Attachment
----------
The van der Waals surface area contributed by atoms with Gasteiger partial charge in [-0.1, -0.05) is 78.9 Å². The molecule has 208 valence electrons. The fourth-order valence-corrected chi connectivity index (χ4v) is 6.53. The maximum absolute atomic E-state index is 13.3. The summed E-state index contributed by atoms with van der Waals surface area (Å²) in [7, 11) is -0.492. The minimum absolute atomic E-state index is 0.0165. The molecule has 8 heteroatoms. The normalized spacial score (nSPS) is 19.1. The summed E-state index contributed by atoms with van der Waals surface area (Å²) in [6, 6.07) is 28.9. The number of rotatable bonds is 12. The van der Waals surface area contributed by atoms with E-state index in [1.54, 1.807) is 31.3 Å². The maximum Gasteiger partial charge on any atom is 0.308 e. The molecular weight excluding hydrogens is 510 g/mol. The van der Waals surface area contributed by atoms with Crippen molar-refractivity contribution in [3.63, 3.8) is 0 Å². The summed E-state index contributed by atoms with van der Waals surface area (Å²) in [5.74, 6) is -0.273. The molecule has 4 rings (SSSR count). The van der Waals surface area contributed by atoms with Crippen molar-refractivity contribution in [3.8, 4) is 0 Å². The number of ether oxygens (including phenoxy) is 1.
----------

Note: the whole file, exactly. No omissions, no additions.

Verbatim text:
The van der Waals surface area contributed by atoms with Gasteiger partial charge in [-0.1, -0.05) is 78.9 Å². The molecule has 208 valence electrons. The fourth-order valence-corrected chi connectivity index (χ4v) is 6.53. The maximum absolute atomic E-state index is 13.3. The summed E-state index contributed by atoms with van der Waals surface area (Å²) in [7, 11) is -0.492. The minimum absolute atomic E-state index is 0.0165. The molecule has 8 heteroatoms. The normalized spacial score (nSPS) is 19.1. The summed E-state index contributed by atoms with van der Waals surface area (Å²) in [6, 6.07) is 28.9. The number of rotatable bonds is 12. The van der Waals surface area contributed by atoms with E-state index in [1.54, 1.807) is 31.3 Å². The maximum Gasteiger partial charge on any atom is 0.308 e. The molecular weight excluding hydrogens is 510 g/mol. The van der Waals surface area contributed by atoms with Crippen molar-refractivity contribution in [3.63, 3.8) is 0 Å². The summed E-state index contributed by atoms with van der Waals surface area (Å²) in [5.74, 6) is -0.273. The molecule has 4 rings (SSSR count). The van der Waals surface area contributed by atoms with Crippen molar-refractivity contribution in [3.8, 4) is 0 Å². The number of ether oxygens (including phenoxy) is 1.